Some Days You Just Can’t Win

, , , | Legal | June 28, 2019

My wallet got stolen when I was working in another city, and I went to the cop shop — only to discover that in the province of Ontario, you cannot report stolen ID without showing ID!

The only thing not with me at the time was my passport, so I asked the boyfriend to go to my place to scan my passport and email it.

He got to my apartment… only to realize he’d left his keys at his place.

I asked him to break in, but the only reachable window was through the AC — which he’d stupidly installed so it could just be pushed in — in the living room, which was facing the street!

I begged the cop to vouch to the Toronto police that my boyfriend did have permission, in case he got arrested for breaking in. Then, I put the phone on speaker and stayed with him through the sound of my home being broken into.

The cop just laughed the entire time.

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Can’t Put My Finger On Why This Is Weird

, , , | Legal | June 20, 2019

(I’m in my senior year of college, preparing to start the student teaching portion of my degree along with many of my classmates. One of the requirements to begin student teaching is to be fingerprinted for a background check. To ensure this gets done by the deadline, my professor decides to use a portion of class time to walk us down to the police station to be fingerprinted. There are a couple of officers working through 20 or so of us — an older officer and a guy probably not much older than we are. When it gets to me, I’m assigned to the younger officer. He rolls my index finger in ink then rolls it onto the paper. The officer examines the print thoughtfully.)

Officer: “You know, you have really pretty fingerprints.”

Me: “Uh, thank you?”

(He went on to awkwardly explain that they’re well-defined and it means I shouldn’t go out committing any crimes, but it remains the strangest compliment I’ve ever received!)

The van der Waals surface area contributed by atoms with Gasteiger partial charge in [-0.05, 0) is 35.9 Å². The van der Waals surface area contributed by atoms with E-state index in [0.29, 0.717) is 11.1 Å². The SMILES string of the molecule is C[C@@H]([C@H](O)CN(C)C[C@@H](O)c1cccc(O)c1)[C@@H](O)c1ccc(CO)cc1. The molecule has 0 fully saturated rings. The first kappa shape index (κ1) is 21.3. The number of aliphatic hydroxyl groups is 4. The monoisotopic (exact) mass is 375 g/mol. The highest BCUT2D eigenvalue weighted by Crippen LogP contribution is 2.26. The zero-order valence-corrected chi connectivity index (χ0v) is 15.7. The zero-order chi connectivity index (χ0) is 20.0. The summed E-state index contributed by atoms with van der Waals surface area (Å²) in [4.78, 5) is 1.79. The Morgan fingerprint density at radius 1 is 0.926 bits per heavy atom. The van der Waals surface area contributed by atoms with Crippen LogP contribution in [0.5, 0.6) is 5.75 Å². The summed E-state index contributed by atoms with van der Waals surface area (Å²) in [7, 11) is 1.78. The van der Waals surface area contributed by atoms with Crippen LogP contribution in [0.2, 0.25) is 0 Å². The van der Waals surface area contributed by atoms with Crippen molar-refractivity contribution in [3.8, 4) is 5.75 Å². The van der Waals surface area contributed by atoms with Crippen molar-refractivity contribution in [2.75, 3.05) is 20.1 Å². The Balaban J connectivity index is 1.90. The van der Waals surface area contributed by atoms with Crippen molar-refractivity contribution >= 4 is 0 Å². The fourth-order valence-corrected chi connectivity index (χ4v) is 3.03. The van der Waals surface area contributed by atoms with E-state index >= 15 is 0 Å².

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Working In A Toxic Environment

, , , , , | Legal | June 7, 2019

(I work in a very rural county where there are only one high school and two stop lights, and the main highway that leads to a city across the Virginia state line runs through the middle of town and past the sheriff department. It’s one of those ‘everyone knows everyone’ kind of Southern towns. It is an early Sunday morning; a state trooper is finishing up a report at our desk from an earlier accident while I am processing a public intox just brought in by a deputy.)

Dispatch: “Communications to any unit in [Town]?”

Deputy: “Go ahead, Communications.”

Dispatch: “[Deputy], EMS [Truck #2] advises they are behind a wrong-way driver heading into town.”

(The driver is all over the roadway and has nearly run off the road multiple times. It’s a possible DWI. The deputy and trooper practically run towards the door. While our county may be rural, the highway is frequented by big rigs and the occasional wayward livestock this late at night.)

Deputy: “Communications, I’ll be in route with [Trooper].”

Dispatch: “10-4, EMS has lights and sirens on, but the driver is not slowing down.”

(The two run out the door just as my coworker comes into the office.)